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Worcester Park, Old Malden and North Cheam: History at our Feet Published in 2012 and available at £10 (plus £2 towards postage if required) from the Rymill family. Ring 020 8330 6563 for more details. This 300-page book tells the story of Worcester Park from the Iron Age to the present day, and includes memories of local life from 1908 onwards, and over 150 maps, photographs and drawings - mostly never published before.

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Ruth Jemmett Writes The Month Of Love And Lupercalia By Ruth Jemmett

The chaos of Christmas now seems like a distant memory. At last the gardens in suburbia are stirring into life, despite the chill in the air. Seeing the heads of the snowdrops struggling up into the light gives one an uplifting feeling. Most of my daffodil bulbs are coming up, despite the efforts of the squirrels to use them as playthings. (See pic of one of the culprits!) After my Autumn planting I had a few bulbs left over, and put them in the greenhouse. Over the past few weeks I have noticed that some of them looked a little ravaged, and compost in the flower pots had been disturbed. I realised that a mouse must be in residence. I hadn’t actually seen him until recently, and then, the other day, he jumped across in front of me while I was doing some potting. There is now a humane trap waiting for him! I don’t like killing animals, so the trap will have the lure of a biscuit, and little Micky can then be ejected as far away from the house as possible! Many years ago my husband read somewhere that if a mouse isn’t taken at least two miles away from your house, it will find its way back - so Mr Jemmett took it for a ride to Nonsuch Park, which I think was taking things a little too far! Red and yellow hellebores are in full bloom in our garden, giving us the first splash of Spring colour, and I even have a hebe blossom out. Things are definitely looking up!

the cake tin at that time! The day before the beginning of Lent is Shrove Tuesday, when traditionally, foodstuffs that might prove a temptation to those wishing to deprive themselves of food as a penance, use up things like eggs and milk. I am a bit of a coward when it comes to tossing pancakes. I tend to slice them and turn them with a spatula. Too many memories of messy hobs and floors! Romantics of course look forward to 14th of the month, hoping that they will receive a Valentine’s Card. The date is the eve of an ancient Roman festival of fertility, called Lupercalia. It is a day that is traditionally thought to be a time when birds choose their mates. The famous diarist, Samuel Pepys complained that the day incurred a lot of expense for him. I wonder if Mrs Pepys was aware of this?! Valentine Cards only started appearing in the

February is the shortest month of the year, and at last we can see days lengthening. The Anglo Saxons called this month Solmonath, meaning “cake month”, as cakes were baked, and were presented to the gods, with other offerings. In our house every month seems to be Solmonath, as our weighing scales will bear witness to! This is the month of Lent, which commences on 14th February, so we will have to back off from To advertise email or call 020 8336 2915


19th Century. During that period the poet Thomas Hood wrote the words: “Oh! If it be to choose and call thee mine - Love, though art every day my Valentine!”. I am particularly fond of Thomas Hood, as he wrote the poem “Ruth”, and my parents named me after it. I have always liked the name, as there aren’t too many of us about! Love comes in all sorts of guises, ranging from warm friendship to a grand passion. Some people shy away from personal connections altogether, in case they get hurt. How sad for them, as to know love, and give love is what life is truly about. On the 15th February in 1971 decimalisation was introduced into to this country. Younger people took to the system quite easily, but older people still yearned for the familiarity of a ‘tanner’, a threepenny bit or a farthing. You would have thought that by now the conversion would have been complete, but shoppers are still confused by some things being sold in sterling, and measurements on clothing etc. throwing in such things as a ‘32 inch leg leg’. I will soon have to replace my net curtains, and will automatically seek out my tape measure with inches on it! On the 19th February we commemorate the day in 1897, when The Women’s Institute came into existence. Althought it seems to epitomise Britishness, the organisation began its life in Canada. It was initially affiliated with The Farmers’ Institute in that country. A lady called Adelaide Hoodless was instrumental in its founding, and campaigned for the the education of rural women in domestic matters. In recent years in this country, its image was somewhat updated, when members of the Yorkshire branch of the organisation posed for a cheeky calendar, the profits of which went to a good cause! It’s all a long way from ’Jam and Jerusalem’! Unfortunately, leafy Salisbury recently had a burglary. It was a wake-up call to all of us, and a reminder that one can never be too fussy about security. Several years ago the police caught two young offenders in this area. One carried a list of all the residents who had dogs, and the other boy had a list showing who had burglar alarms. Although some burglars are merely chancers who see an open door or window, some of them take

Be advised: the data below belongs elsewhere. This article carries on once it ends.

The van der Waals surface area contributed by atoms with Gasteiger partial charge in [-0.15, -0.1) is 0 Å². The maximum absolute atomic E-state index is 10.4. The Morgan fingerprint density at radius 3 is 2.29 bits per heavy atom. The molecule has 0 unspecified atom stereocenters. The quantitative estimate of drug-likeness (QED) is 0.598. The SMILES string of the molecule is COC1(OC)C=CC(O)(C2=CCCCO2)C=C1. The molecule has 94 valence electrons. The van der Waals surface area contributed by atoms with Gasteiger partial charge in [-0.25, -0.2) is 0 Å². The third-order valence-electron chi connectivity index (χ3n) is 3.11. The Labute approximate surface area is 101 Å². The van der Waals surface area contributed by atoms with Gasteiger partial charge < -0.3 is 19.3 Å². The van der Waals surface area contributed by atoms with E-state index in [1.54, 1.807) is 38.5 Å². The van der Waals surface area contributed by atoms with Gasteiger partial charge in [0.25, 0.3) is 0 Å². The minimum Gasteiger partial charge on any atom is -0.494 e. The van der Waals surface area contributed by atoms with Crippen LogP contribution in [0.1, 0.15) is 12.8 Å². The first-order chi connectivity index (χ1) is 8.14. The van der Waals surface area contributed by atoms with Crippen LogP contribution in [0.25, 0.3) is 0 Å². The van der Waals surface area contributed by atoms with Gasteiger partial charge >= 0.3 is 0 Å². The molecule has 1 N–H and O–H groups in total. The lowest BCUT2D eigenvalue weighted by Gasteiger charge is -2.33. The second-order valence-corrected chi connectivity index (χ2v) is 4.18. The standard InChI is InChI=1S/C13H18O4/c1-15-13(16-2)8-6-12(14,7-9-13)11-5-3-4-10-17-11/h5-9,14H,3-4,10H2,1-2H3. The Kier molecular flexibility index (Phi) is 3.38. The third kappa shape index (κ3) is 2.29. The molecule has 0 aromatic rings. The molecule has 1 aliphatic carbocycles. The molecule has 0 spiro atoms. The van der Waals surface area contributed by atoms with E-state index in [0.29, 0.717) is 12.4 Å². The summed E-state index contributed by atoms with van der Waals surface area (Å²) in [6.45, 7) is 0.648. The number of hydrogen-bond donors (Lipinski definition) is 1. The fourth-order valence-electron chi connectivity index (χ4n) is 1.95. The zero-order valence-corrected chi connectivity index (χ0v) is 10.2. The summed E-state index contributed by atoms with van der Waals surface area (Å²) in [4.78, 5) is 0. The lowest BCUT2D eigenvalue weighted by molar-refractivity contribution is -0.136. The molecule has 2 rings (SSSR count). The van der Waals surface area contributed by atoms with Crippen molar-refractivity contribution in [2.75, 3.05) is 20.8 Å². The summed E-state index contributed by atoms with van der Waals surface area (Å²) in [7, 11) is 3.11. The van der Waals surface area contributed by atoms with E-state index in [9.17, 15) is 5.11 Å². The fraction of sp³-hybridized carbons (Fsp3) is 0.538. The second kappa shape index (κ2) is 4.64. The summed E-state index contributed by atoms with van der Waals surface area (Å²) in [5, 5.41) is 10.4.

note of the comings and goings in an area well before their crime is committed. Apparently many burglars will have visited your home beforehand, trying to sell goods at the door, or finding an excuse to enter your property. Always try and get trades-people from places like Checkatrade. 60% of break-ins are not done at the front of the property, so install security lights and alarms to give yourselves peace of mind. Remember that this month only has twenty-eight days in it, which won’t make it a Leap Year. You have plenty of time to endear yourself to your beloved before you pop the question! We all try not to be cynical about love, but perhaps Dorothy Parker was being a realist when she said: “By the time you swear you’re his Shivering and sighing And he vows his passion is infinite - undying Lady, make a note of this: One of you is lying!” I hope you get a Valentine Card anyway! Ruth Jemmett is a Member of The Society of Authors